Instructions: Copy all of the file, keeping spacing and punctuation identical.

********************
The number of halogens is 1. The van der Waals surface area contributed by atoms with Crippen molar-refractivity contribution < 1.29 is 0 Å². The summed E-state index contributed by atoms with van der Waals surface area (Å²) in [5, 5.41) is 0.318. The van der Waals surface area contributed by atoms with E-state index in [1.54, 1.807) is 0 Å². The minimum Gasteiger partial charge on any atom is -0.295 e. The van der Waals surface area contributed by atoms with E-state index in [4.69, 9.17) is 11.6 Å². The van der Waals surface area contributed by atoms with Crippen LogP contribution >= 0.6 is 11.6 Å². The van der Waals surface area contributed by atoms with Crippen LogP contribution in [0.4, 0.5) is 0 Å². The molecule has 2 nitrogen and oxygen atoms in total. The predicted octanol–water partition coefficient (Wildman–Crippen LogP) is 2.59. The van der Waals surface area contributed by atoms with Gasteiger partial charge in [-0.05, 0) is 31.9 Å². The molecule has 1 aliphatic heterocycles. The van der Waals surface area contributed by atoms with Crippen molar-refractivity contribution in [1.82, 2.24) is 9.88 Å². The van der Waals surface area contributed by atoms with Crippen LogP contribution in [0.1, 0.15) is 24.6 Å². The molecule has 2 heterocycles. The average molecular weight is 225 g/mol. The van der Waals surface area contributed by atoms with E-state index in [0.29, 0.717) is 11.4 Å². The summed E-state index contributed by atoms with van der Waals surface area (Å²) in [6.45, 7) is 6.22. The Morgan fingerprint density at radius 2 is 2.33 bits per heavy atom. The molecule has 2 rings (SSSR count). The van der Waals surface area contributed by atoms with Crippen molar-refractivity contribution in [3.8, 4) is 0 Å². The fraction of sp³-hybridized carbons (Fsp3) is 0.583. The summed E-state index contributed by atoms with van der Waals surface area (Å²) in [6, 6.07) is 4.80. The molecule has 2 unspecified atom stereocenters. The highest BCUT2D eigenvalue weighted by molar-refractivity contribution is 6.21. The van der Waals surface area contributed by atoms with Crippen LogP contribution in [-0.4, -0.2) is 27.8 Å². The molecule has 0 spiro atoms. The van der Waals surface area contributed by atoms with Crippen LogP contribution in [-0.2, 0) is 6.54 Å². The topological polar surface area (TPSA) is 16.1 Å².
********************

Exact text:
The number of halogens is 1. The van der Waals surface area contributed by atoms with Crippen molar-refractivity contribution < 1.29 is 0 Å². The summed E-state index contributed by atoms with van der Waals surface area (Å²) in [5, 5.41) is 0.318. The van der Waals surface area contributed by atoms with E-state index in [1.54, 1.807) is 0 Å². The minimum Gasteiger partial charge on any atom is -0.295 e. The van der Waals surface area contributed by atoms with E-state index in [4.69, 9.17) is 11.6 Å². The van der Waals surface area contributed by atoms with Crippen LogP contribution >= 0.6 is 11.6 Å². The van der Waals surface area contributed by atoms with Crippen LogP contribution in [0.4, 0.5) is 0 Å². The molecule has 2 nitrogen and oxygen atoms in total. The predicted octanol–water partition coefficient (Wildman–Crippen LogP) is 2.59. The van der Waals surface area contributed by atoms with Gasteiger partial charge in [-0.05, 0) is 31.9 Å². The molecule has 1 aliphatic heterocycles. The van der Waals surface area contributed by atoms with Crippen molar-refractivity contribution in [1.82, 2.24) is 9.88 Å². The van der Waals surface area contributed by atoms with Crippen LogP contribution in [0.1, 0.15) is 24.6 Å². The molecule has 2 heterocycles. The average molecular weight is 225 g/mol. The van der Waals surface area contributed by atoms with E-state index in [0.29, 0.717) is 11.4 Å². The summed E-state index contributed by atoms with van der Waals surface area (Å²) in [6.45, 7) is 6.22. The Morgan fingerprint density at radius 2 is 2.33 bits per heavy atom. The molecule has 2 rings (SSSR count). The van der Waals surface area contributed by atoms with Crippen molar-refractivity contribution in [3.8, 4) is 0 Å². The fraction of sp³-hybridized carbons (Fsp3) is 0.583. The summed E-state index contributed by atoms with van der Waals surface area (Å²) in [6, 6.07) is 4.80. The molecule has 2 unspecified atom stereocenters. The highest BCUT2D eigenvalue weighted by molar-refractivity contribution is 6.21. The van der Waals surface area contributed by atoms with Crippen LogP contribution in [-0.4, -0.2) is 27.8 Å². The molecule has 0 spiro atoms. The van der Waals surface area contributed by atoms with Crippen LogP contribution in [-0.2, 0) is 6.54 Å². The topological polar surface area (TPSA) is 16.1 Å².